It’s easy to gravitate towards the idea that more is better. But when it comes to your loved one’s care, having more people around doesn't always translate into better quality of care. The impact of one skilled nurse over several personal aides can be the difference.
One of the many misconceptions about assisted living is that it only offers long-term custodial care. However, some assisted living communities are beginning to offer skilled nursing care services to their residents. Here’s what that means.
What is Skilled Nursing Care?
When starting the search for a viable care option you’ll come across different terminology used in the care industry, and it’s important to understand the differences. There is a spectrum of care options ranging from basic needs assistance to medically licensed help. Making the wrong choice could lead to unintended consequences for a loved one. The two main players in the care industry are custodial and skilled nursing care.
Custodial care consists of any non-medical care that can be reasonably and safely provided by non-licensed caregivers. It involves help with daily activities like bathing and dressing. However, custodial care can also include assistance with household duties such as cooking and laundry.
Skilled nursing care is a whole different level of care. Professionals providing skilled care are always licensed health professionals like nurses and physical therapists. In addition to routine medical care, like tracking and administering medication, they have the ability to provide advanced medical services like physical therapy, wound care, intravenous injections, catheter care, and more. Usually, when skilled nursing care is employed, it’s medically necessary or ordered by a doctor.
When is it Needed
Many families ask the question if skilled nursing care is right for their loved one. After all, it’s not only more expensive, but also it may not be covered by Medicaid. Unfortunately, the decision is not always black or white. It’s still best to talk to their primary health provider for a professional opinion. But, here are a few life situations where a loved one could benefit from skilled nursing:
- Rehabilitation care due to fractures or joint replacements
- Dementia care
- General wound care
- Acute medical conditions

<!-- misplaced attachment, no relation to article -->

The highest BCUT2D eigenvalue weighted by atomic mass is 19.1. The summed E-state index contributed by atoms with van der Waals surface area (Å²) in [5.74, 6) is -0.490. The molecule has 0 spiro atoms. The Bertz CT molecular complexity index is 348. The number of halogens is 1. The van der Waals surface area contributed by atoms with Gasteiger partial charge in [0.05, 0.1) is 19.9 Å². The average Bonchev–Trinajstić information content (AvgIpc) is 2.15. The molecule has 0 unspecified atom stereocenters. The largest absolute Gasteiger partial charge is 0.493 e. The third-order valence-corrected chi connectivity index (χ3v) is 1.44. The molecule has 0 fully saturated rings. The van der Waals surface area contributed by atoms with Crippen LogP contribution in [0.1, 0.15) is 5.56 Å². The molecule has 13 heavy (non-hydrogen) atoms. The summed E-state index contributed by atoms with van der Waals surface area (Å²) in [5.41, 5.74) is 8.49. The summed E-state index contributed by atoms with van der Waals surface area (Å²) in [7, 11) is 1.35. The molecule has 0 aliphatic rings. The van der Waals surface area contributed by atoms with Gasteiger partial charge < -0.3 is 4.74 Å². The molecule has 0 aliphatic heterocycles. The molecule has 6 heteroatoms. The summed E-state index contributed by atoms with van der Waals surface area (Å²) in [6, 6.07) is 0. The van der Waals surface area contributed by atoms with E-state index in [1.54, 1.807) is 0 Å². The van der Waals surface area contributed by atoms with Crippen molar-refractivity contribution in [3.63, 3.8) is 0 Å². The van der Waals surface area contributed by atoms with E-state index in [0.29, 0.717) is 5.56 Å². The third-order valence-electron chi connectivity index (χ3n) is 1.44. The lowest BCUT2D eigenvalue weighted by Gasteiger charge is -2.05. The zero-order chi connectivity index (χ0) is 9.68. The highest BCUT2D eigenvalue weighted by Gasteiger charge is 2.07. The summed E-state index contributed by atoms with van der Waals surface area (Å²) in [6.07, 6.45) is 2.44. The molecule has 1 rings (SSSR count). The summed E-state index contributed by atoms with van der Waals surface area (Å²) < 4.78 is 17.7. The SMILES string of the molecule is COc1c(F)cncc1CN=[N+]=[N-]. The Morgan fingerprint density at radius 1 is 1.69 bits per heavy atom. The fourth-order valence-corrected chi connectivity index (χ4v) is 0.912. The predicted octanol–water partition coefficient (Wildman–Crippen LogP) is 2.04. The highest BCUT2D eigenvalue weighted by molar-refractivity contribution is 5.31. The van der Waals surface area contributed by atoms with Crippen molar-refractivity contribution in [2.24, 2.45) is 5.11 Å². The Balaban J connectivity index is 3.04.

- Interim medical care following a hospital stay
- Parkinson’s care
- Terminal illness care
- Stroke recovery
- General rehabilitation due to weakness or physical decline
- Diabetic rehabilitation
What Are the Benefits?
While assisted living communities are often perceived as senior housing designed for those who don’t need around the clock care, communities with on-site skilled nursing care can be a great option whether your loved one is looking for an independent lifestyle or requires near-constant assistance. Some of the benefits include:
Immediate medical attentionWe become more prone to sickness with age. It’s not uncommon to experience a sudden change in health. A skilled care provider can be available for 24-hour care. You can rest easy knowing loved ones have rapid access to health care services.
Guidance on diet and nutritionAs we age, nutrition becomes even more important. Our bodies require different levels of vitamins and minerals to stay strong. Making sure our loved ones are getting the right kinds and quantities of food is essential for staying happy and healthy. Skilled providers can also give guidance on diet and nutrition for specifically for seniors.
There isn’t a one size fits all solution to long-term care. At times the best option can seem obvious, but often it can be confusing. Finding the most effective care solutions for a loved one starts with understanding their needs. There is a wide range of benefits seniors can experience from skilled care nursing, which can make this type of care the perfect fit for your loved one.